Adequate intake of certain nutrients from foods, but not dietary supplements, is associated with a reduction in all-cause mortality, shows a new study.
“As potential benefits and harms of supplement use continue to be studied, some studies have found associations between excess nutrient intake and adverse outcomes, including increased risk of certain cancers,” noted Fang Fang Zhang, M.D., Ph.D., associate professor at the Friedman School of Nutrition Science and Policy at Tufts University. “It is important to understand the role that the nutrient and its source might play in health outcomes, particularly if the effect might not be beneficial.”
A nationally representative sample comprising data from more than 27,000 U.S. adults aged 20 and older was used to evaluate the association between dietary supplement use and death from all causes, cardiovascular disease (CVD), and cancer. The researchers assessed whether adequate or excess nutrient intake was associated with death and whether intake from food versus supplement sources had any effect on the associations.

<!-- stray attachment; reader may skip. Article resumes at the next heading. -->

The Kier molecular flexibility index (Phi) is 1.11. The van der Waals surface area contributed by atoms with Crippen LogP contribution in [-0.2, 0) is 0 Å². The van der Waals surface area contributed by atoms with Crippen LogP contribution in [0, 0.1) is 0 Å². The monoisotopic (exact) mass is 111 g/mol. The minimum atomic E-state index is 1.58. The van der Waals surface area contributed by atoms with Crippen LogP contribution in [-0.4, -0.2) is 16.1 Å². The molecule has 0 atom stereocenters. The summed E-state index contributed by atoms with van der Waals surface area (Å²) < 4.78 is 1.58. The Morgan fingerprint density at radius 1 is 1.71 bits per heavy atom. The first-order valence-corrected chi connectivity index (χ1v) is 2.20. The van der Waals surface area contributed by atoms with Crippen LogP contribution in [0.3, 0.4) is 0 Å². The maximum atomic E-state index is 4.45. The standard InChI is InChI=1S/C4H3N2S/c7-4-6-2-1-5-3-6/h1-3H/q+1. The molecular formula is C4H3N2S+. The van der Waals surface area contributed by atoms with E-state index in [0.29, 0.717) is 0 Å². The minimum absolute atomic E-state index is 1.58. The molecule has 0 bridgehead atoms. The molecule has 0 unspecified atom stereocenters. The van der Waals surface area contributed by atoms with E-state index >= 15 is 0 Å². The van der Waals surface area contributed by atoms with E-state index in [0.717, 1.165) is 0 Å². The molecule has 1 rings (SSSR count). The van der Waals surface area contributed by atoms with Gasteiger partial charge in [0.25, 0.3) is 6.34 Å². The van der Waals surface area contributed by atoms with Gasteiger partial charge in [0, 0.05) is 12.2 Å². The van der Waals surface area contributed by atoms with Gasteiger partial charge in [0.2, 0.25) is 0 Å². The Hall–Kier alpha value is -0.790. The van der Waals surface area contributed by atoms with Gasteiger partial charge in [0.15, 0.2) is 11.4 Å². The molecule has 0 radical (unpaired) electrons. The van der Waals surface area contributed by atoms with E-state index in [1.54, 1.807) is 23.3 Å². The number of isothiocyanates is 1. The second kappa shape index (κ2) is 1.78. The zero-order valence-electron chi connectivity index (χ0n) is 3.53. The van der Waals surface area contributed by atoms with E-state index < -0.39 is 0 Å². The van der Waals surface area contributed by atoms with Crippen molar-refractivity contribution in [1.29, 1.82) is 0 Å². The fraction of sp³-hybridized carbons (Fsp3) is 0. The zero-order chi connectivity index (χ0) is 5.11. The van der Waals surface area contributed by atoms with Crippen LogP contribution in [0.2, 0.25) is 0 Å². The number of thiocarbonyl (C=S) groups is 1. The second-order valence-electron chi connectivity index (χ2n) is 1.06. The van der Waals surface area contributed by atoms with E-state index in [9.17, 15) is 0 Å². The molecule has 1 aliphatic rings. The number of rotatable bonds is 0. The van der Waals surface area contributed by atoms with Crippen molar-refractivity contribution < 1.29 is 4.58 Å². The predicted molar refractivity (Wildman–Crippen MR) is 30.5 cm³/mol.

For the association between nutrient intake and the risk of death, the researchers found:
- Adequate intakes of Vitamin K and magnesium were associated with a lower risk of death
- Adequate intakes of Vitamin A, Vitamin K, and zinc were associated with a lower risk of death from CVD
- Excess intake of calcium was associated with higher risk of death from cancer.
When sources of nutrient intake (food versus supplement) were evaluated, the researchers found:
- The lower risk of death associated with adequate nutrient intakes of Vitamin K and magnesium was limited to nutrients from foods, not from supplements
- The lower risk of death from CVD associated with adequate intakes of Vitamin A, Vitamin K, and zinc was limited to nutrients from foods, not from supplements
- Calcium intake from supplement totals of at least 1,000 mg/day was associated with increased risk of death from cancer but there was no association for calcium intake from foods.
“Our results support the idea that, while supplement use contributes to an increased level of total nutrient intake, there are beneficial associations with nutrients from foods that aren’t seen with supplements,” said Zhang. “This study also confirms the importance of identifying the nutrient source when evaluating mortality outcomes.”